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International] Addams, Jane; Blatch, Emily G.; Hamilton, Alice; contribs.

Women at the Hague: The International Congress of Women and Its Results.


The Birth Of The
International Women's Peace Movement
[Meetings]. Addams, Jane; Balch, Emily G.; and Hamilton, Alice. Women At the Hague: The International Congress of Women and Its Results. By Three Delegates to the Congress from the United States... New York: Macmillan, 1915.
8vo; previous owner's signature; white paper-covered boards; label on cover and spine; a well-read copy, covers and spine heavily darkened.
An advance review copy (so stamped) of the proceedings of the first international women's peace conference; with articles by Jane Addams, Alice Hamilton, and others and several lengthy appendices. A scarce volume which documents a crucial moment in women's and anti-war history:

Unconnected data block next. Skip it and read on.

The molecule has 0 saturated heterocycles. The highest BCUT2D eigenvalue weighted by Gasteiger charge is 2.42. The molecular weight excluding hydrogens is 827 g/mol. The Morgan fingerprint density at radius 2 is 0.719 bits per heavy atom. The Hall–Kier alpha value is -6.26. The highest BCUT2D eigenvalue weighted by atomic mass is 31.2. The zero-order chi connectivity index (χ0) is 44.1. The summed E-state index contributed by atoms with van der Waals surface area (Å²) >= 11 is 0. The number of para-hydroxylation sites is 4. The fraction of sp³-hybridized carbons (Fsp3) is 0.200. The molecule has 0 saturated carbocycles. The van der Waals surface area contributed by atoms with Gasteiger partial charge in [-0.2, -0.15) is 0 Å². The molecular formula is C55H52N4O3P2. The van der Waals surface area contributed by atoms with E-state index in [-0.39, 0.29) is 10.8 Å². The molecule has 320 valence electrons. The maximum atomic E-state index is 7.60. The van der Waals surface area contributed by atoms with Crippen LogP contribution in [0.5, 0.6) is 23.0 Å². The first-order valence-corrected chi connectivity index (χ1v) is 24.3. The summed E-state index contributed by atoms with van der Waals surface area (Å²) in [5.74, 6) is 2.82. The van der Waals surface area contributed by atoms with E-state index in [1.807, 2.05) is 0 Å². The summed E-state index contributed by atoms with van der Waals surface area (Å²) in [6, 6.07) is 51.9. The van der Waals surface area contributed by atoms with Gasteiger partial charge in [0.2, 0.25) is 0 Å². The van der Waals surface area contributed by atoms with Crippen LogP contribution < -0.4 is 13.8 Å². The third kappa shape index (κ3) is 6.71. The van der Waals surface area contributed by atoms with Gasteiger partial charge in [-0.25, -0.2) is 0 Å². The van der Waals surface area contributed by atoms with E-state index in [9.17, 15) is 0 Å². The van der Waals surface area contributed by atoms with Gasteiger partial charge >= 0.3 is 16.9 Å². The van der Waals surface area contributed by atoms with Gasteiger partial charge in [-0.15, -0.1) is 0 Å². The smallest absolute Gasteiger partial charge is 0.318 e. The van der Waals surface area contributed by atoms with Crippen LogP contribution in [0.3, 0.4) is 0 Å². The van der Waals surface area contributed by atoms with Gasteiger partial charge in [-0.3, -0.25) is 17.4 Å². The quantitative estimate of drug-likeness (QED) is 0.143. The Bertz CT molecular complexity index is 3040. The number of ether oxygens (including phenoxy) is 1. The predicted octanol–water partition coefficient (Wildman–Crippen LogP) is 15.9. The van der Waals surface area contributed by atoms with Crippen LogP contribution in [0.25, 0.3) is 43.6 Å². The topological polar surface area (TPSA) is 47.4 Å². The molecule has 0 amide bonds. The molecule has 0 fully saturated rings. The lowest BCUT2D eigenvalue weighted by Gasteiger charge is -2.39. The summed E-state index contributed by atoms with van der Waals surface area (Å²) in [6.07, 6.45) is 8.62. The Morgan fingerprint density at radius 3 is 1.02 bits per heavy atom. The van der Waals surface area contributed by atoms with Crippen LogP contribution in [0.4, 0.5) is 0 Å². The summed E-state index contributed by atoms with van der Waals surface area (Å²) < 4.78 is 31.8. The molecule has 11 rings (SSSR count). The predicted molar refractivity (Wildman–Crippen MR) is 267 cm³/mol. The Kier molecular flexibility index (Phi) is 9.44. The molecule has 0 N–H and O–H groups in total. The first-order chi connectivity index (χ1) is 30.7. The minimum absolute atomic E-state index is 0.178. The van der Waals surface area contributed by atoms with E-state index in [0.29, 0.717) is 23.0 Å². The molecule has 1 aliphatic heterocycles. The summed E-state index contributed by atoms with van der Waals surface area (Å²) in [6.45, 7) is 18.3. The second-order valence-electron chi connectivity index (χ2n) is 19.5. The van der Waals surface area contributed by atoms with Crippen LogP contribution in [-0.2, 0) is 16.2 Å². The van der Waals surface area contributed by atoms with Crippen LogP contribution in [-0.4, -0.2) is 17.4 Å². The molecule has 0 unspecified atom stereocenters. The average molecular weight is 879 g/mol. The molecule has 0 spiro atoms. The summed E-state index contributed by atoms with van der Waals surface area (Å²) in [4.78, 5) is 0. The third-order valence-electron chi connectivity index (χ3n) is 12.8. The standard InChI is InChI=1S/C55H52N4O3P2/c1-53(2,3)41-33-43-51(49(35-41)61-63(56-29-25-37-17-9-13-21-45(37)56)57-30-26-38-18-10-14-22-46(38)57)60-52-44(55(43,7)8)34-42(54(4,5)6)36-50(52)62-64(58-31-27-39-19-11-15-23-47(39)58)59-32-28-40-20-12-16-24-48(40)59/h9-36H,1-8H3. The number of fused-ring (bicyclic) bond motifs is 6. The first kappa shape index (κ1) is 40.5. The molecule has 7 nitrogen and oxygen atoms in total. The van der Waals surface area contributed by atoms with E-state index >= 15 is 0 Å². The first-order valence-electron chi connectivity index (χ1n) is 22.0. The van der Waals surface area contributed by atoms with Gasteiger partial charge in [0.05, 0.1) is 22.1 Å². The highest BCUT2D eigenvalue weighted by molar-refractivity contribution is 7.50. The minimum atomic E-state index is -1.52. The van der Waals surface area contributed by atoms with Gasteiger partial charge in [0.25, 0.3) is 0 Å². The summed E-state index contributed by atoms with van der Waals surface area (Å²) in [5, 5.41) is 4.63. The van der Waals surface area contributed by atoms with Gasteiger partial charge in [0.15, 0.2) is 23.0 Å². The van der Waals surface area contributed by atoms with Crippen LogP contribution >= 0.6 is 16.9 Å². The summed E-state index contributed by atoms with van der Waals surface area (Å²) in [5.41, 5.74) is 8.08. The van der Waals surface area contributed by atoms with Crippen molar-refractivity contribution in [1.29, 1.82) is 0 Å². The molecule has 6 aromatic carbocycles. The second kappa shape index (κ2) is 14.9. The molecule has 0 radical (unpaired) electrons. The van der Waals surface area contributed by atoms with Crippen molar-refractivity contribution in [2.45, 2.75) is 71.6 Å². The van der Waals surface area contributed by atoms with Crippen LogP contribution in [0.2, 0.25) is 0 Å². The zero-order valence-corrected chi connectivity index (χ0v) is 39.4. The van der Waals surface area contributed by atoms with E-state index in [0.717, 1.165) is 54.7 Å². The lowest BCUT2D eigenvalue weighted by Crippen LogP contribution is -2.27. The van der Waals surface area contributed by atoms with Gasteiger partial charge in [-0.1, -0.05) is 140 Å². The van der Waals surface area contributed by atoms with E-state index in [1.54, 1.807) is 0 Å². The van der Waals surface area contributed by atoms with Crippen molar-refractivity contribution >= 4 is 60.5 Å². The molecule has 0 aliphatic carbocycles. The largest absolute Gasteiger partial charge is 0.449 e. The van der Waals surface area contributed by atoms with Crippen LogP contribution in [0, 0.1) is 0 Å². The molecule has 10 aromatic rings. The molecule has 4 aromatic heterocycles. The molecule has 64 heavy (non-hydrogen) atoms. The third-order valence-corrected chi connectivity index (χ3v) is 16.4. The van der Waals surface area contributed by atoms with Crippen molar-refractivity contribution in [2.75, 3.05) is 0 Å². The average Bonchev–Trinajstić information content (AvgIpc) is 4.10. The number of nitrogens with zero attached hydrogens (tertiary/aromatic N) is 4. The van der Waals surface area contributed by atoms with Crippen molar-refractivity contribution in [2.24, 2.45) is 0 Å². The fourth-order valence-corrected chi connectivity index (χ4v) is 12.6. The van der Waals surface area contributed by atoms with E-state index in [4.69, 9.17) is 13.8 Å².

On January 9, 1915, eighty-six delegates representing major women's organizations in the United States met in New York to establish the Woman's Peace Party. Pacifist sentiment had long been a feature of women's organizations, and when war broke out in 1914, many "expressed astonishment that such an archaic institution should be revived in modern Europe." Under the leadership of Jane Addams, a delegation of forty-seven American women attended the International Congress of Women at the Hague in Holland in April 1915. The conference marked the birth of the International Women's League for Peace and Freedom...the league is today the oldest continually active peace organization in the United States...Five of its members have won Nobel Peace Prizes, including Jane Addams in 1931... (HAWH, pp. 673-7)
An entire chapter of Marie Louise Degen's study History of the Women's Peace Party (Baltimore, Johns Hopkins, 1939, pp. 64-91) is devoted to the Hague meeting.

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